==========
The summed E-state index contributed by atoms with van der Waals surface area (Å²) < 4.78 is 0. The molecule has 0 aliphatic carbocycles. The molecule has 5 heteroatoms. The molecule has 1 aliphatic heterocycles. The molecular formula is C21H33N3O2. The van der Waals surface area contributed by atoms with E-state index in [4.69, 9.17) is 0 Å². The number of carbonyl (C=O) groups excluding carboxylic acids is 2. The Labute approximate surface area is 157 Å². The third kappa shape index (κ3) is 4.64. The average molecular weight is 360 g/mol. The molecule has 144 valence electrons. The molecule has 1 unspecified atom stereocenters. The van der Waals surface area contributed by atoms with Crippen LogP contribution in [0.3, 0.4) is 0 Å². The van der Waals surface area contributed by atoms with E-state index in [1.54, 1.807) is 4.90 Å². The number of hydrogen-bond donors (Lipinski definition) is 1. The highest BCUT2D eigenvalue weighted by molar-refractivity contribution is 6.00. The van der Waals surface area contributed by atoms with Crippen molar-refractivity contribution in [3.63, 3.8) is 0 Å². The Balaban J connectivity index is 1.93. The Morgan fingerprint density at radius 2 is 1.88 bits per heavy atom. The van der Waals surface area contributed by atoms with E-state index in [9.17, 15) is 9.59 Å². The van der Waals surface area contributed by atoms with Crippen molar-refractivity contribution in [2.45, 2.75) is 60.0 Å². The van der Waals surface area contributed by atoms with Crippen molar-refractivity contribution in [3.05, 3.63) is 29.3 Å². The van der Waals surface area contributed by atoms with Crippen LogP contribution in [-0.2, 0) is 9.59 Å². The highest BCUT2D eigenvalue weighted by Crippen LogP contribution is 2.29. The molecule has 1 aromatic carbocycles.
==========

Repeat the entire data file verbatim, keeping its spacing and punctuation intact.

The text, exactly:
The summed E-state index contributed by atoms with van der Waals surface area (Å²) < 4.78 is 0. The molecule has 0 aliphatic carbocycles. The molecule has 5 heteroatoms. The molecule has 1 aliphatic heterocycles. The molecular formula is C21H33N3O2. The van der Waals surface area contributed by atoms with E-state index in [4.69, 9.17) is 0 Å². The number of carbonyl (C=O) groups excluding carboxylic acids is 2. The Labute approximate surface area is 157 Å². The third kappa shape index (κ3) is 4.64. The average molecular weight is 360 g/mol. The molecule has 144 valence electrons. The molecule has 1 unspecified atom stereocenters. The van der Waals surface area contributed by atoms with Crippen LogP contribution in [0.3, 0.4) is 0 Å². The van der Waals surface area contributed by atoms with E-state index in [1.54, 1.807) is 4.90 Å². The number of hydrogen-bond donors (Lipinski definition) is 1. The highest BCUT2D eigenvalue weighted by molar-refractivity contribution is 6.00. The van der Waals surface area contributed by atoms with Crippen molar-refractivity contribution in [3.63, 3.8) is 0 Å². The Balaban J connectivity index is 1.93. The Morgan fingerprint density at radius 2 is 1.88 bits per heavy atom. The van der Waals surface area contributed by atoms with E-state index in [9.17, 15) is 9.59 Å². The van der Waals surface area contributed by atoms with Crippen molar-refractivity contribution in [2.45, 2.75) is 60.0 Å². The van der Waals surface area contributed by atoms with Crippen molar-refractivity contribution in [3.05, 3.63) is 29.3 Å². The van der Waals surface area contributed by atoms with Crippen LogP contribution in [-0.2, 0) is 9.59 Å². The highest BCUT2D eigenvalue weighted by Crippen LogP contribution is 2.29. The molecule has 1 aromatic carbocycles.